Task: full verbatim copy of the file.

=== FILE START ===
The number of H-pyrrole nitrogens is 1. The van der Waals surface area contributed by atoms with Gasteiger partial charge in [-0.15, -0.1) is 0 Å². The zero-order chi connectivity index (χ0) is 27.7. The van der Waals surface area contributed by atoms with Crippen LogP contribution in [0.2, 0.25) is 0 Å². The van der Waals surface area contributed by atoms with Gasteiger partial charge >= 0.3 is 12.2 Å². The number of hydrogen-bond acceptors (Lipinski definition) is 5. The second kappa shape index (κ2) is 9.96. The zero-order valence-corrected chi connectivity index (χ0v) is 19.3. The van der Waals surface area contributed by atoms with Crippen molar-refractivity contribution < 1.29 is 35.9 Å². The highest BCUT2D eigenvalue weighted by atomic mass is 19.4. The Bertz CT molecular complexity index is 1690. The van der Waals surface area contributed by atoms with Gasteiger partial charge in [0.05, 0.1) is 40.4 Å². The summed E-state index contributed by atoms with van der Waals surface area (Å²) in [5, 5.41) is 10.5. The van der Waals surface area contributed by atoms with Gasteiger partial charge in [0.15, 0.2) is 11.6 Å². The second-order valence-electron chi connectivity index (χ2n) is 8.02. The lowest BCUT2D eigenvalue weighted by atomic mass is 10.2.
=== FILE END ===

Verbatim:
The number of H-pyrrole nitrogens is 1. The van der Waals surface area contributed by atoms with Gasteiger partial charge in [-0.15, -0.1) is 0 Å². The zero-order chi connectivity index (χ0) is 27.7. The van der Waals surface area contributed by atoms with Crippen LogP contribution in [0.2, 0.25) is 0 Å². The van der Waals surface area contributed by atoms with Gasteiger partial charge >= 0.3 is 12.2 Å². The number of hydrogen-bond acceptors (Lipinski definition) is 5. The second kappa shape index (κ2) is 9.96. The zero-order valence-corrected chi connectivity index (χ0v) is 19.3. The van der Waals surface area contributed by atoms with Crippen molar-refractivity contribution < 1.29 is 35.9 Å². The highest BCUT2D eigenvalue weighted by atomic mass is 19.4. The Bertz CT molecular complexity index is 1690. The van der Waals surface area contributed by atoms with Gasteiger partial charge in [0.05, 0.1) is 40.4 Å². The summed E-state index contributed by atoms with van der Waals surface area (Å²) in [5, 5.41) is 10.5. The van der Waals surface area contributed by atoms with Gasteiger partial charge in [0.15, 0.2) is 11.6 Å². The second-order valence-electron chi connectivity index (χ2n) is 8.02. The lowest BCUT2D eigenvalue weighted by atomic mass is 10.2.